The Cuban croquette, a deep-fried meat mixture with a fine breading over it, is very popular in the Caribbean, Latin America and Miami. It is similar to a crab cake, but it has pork as well as chicken. Bison, like that served at Ted's Montana Grill (Glenview, Ill.), is another meat that does not frequent menus often, but has a certain following.

An increased Asian influence means more seafood. “Salmon is taking a back seat to ahi tuna, and tilapia is very popular as well,” says Caranfa. Bahama Breeze's (Darden Restaurants Inc., Orlando) fresh ahi tuna ceviche, served with citrus juices, shredded coconut, mangoes and crisp malanga chips, is an example of the rising popularity of ceviche, a popular Latin/Asian fusion dish. “Sushi is influencing entrees everywhere,” explains Caranfa.

According to Janosik, pho, a Vietnamese soup, has spiked in popularity in Northeastern cities with dense Asian populations. Pho can contain brisket, eye round steak, tripe or fatty flank with noodles and vegetables. Restaurants that are part of the Pho Hoa (Sacramento, Calif.) chain have been planted across the U.S. for more than 20 years. The chain recently opened five new franchises.

“Italian is stable because it is almost like a comfort food,” Janosik believes. “However, there are a lot of Italian foods that aren't being made that could be made.” For example, Italian-inspired ciabatta bread has become popular in chains like Big Boy Eateries (Warren, Mich.), which serves American-themed cuisine.

Flavor is not the only method to add variety to a menu. “We receive requests to create highly flavored appetizers and chicken items that have different shapes and sizes,” Brown contends. “Breaded products will be around because people like the crunch and texture,” offers Brooks. However, Brooks projects marinated chicken products will become more mainstream in the future. “A nice skinless, succulent piece of meat with good, strong flavor will be a future favorite,” she suggests. “People are thinking a little bit healthier today than they were before.” Nevertheless, she also agrees that dieting will not stop patrons from eating breaded products when they dine out. “Since most people don't have a deep fryer at home, they will enjoy these favorites in restaurants,” assures Brown.

“A lot can be done with texture, visual herbs and intense flavors when they are built throughout the product. Crunchy adds to the flavor. It is part of the experience. A good, strong coating also makes the appetizer portable,” states Brown, who has witnessed customers requesting more crunchiness.

Brooks and Brown have noticed that operators are searching for organic substrates and coatings, but the availability of organic ingredients is limited. It is more difficult to produce organic food because there are different controls in place for a strictly organic operation.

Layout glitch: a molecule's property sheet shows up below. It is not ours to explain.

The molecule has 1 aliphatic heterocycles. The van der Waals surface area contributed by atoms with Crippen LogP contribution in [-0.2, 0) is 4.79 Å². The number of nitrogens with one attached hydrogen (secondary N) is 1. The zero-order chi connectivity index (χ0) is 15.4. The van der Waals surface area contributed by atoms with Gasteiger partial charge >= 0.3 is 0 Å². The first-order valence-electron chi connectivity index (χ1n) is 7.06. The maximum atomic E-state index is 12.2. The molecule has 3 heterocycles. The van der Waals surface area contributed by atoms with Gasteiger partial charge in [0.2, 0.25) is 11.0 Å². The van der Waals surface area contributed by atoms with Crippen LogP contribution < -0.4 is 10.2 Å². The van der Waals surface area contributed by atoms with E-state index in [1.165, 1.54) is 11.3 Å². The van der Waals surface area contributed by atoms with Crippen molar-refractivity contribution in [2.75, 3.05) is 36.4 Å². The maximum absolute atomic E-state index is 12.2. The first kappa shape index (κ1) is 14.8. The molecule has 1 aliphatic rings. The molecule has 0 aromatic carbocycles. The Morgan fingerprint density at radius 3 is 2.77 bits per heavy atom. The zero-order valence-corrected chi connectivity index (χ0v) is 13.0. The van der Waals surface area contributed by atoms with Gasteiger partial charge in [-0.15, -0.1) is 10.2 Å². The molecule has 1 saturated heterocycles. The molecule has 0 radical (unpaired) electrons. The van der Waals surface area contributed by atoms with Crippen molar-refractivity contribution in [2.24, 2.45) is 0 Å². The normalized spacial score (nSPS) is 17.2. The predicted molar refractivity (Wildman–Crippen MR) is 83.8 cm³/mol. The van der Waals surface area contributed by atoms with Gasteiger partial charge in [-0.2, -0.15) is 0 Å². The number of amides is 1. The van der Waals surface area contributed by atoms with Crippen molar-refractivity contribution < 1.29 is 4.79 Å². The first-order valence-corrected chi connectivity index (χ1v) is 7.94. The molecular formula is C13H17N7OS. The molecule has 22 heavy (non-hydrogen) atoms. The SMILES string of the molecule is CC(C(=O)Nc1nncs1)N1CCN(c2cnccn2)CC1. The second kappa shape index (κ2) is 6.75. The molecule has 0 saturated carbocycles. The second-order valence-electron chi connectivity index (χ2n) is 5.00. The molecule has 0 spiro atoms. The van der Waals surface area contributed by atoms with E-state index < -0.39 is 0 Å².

The top-rated appetizers, like chicken wings, onion rings and mozzarella sticks, have been around for a long time, and they will continue their popularity. However, some interesting new appetizers and accompaniments have set a fire under many chefs in the industry. “We are seeing an interest in vegetables prepared in such a way that they can be served in a QSR environment,” notes Brown. “We've noticed quite a bit of interest in sweet potato bites, corn products and buttermilk-flavored vegetables. Those are well received.”

Preparation Reputation

Some suggest there will be a shift in preparation away from frying and toward toasting, grilling and broiling. Grilling and roasting are the main preparation techniques at Seasons 52 (Orlando). Technomic also reports that all items on the Seasons 52 menu boast less than 475 calories.

An entree can be microwaved, heated in a combination oven or “rethermed” in any number of different ways. It is important that manufacturers know the desired procedure before they begin formulating the product.

Being able to create consistent portion sizes is important in reducing economic losses. “We are seeing a lot of requests for sized chicken,” says Brooks. “New equipment can slice a chicken breast so it will cook in a predetermined amount of time,” explains Brown. This reduces the need for skilled labor and prevents overcooked meats.

Some foodservice manufacturers create plating guides so operators know how to cut a piece of meat for presentation. “In regard to presentation, height on a plate (i.e., stacked or stood on end) adds more dimension and is a fun way to present entrees,” says Janosik.

Soups and Sandwiches

According to Technomic, the bakery cafe, beverage and sandwich establishments are the fastest-growing LSR segments. The deli sandwich trend is moving into the LSR burger segment. Testimony to that trend is McDonald's (Oak Brook, Ill.) debut of “Oven Selects,” a toasted deli-style sandwich. Technomic predicts ethnic sandwiches such as Cuban, Vietnamese banh mi, Mexican tortas and Italian paninis will offer new sources for innovation.

According to Mintel's Menu Insights, the option for heated sandwiches has increased slightly in the second quarter of 2005 when compared to the second quarter of 2004. Toasted, freshly baked, grilled, oven-baked, open-faced and hearth-baked are some of the preparation methods mentioned on menus in the last year. Claim Jumper Restaurants (Los Alamitos, Calif.) offers “Honey Chicken Brie,” a broiled Julienne chicken breast glazed with honey and served on crusty hearth-baked bread.